In fact this is a case of a pretty simple and straightforward verse that has been unnecessarily complicated by its translators. The word in question ירב pretty much translates into fight, contend. See Hosea 4:4, and Strong's concordance. In fact almost all modern translations agree that this is the basic meaning of this word albiet with minor modifications. In this case we may say that the Tyndale commentary is coming from left field!
The Tyndale commentary was apparently unhappy with the conventional trnaslation (the reasons for this is unclear) so he sought ways to alter the meaning of this word. He imagined ירב as a shortening of the common Hebrew word ירבה which means increase, thereby he constructed this odd and awkward phrase, "Let Baal give increase". What the intended meaning is supposed to be, according to this interpretation, is entirely unclear to me. If it is meant as a blessing to Gideon, as the OP understands, then I am left wondering why Baal would give Gideon, his archenemy, his blessing (he just smashed his altar)?
Secondly, if Tyndale wanted to be loyal to the text he should have translated thus: "Let Baal increase in him". Instead he modified it to his liking and got his desired "Let Baal give increase", and ignored the rest! I should also add that it is rare in biblical Hebrew to use the word ירבה in conjunction with a person, it is usually used in conjunction with money, silver and gold, children, etc. but to say it on a person, "let Baal increase him", I think is at best outlandish! Why not tell us what Baal would increase: Money or children? Why leave us hanging in the middle?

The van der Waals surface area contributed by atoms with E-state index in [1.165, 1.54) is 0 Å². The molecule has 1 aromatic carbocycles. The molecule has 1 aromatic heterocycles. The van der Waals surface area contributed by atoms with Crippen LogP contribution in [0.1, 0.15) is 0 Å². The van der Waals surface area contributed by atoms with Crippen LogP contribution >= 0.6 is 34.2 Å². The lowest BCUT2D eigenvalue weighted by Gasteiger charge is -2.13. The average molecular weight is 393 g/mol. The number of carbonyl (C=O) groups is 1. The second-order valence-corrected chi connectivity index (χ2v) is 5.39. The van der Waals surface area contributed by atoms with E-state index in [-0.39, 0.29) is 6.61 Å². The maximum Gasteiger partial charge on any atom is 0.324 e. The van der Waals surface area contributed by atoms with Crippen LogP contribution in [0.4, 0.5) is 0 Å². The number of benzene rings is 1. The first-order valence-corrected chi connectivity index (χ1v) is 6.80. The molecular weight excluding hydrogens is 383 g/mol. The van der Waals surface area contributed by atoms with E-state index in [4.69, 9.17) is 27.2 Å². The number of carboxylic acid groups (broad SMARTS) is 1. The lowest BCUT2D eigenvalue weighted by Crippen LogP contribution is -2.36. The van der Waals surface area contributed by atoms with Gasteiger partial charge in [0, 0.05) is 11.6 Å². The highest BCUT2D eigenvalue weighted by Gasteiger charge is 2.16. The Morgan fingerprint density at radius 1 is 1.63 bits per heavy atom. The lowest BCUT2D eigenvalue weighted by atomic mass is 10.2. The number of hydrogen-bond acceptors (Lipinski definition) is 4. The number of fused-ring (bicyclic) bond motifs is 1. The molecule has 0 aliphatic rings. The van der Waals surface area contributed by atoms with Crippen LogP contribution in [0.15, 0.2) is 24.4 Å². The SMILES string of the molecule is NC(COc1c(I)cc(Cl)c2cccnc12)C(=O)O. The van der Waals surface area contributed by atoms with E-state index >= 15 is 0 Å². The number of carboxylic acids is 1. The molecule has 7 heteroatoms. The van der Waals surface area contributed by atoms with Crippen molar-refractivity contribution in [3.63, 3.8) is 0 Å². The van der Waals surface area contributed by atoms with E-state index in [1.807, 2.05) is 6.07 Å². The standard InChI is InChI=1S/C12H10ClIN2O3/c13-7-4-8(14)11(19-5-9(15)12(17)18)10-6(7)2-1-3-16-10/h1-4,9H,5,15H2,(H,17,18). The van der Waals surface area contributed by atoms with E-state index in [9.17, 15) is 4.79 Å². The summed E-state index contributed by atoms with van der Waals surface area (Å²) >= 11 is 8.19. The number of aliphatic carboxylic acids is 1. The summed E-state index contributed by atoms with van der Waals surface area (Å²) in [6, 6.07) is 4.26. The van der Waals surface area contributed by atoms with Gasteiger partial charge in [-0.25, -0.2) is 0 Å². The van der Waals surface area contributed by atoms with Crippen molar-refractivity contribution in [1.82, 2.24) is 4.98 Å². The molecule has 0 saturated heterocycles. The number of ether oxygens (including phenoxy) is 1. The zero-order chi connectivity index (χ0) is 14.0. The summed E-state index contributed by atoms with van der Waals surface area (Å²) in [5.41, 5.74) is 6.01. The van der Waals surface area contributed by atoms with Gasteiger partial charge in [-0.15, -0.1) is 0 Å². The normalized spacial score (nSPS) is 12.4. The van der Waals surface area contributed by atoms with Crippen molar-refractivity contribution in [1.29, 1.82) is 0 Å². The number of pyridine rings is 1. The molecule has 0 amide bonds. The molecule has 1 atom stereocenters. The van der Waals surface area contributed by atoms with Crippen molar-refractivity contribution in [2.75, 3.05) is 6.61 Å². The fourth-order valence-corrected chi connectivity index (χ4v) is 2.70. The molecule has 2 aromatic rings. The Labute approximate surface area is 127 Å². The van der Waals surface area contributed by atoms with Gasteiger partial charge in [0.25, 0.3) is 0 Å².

So I reiterate, the conventional translation in this case is actually the correct translation of ירב. There is no point in asking why they put a curse on Gideon after he smashed their beloved god Baal, something which is to be expected. There is no need to resort to unorthodox approaches when the meaning is as clear as day.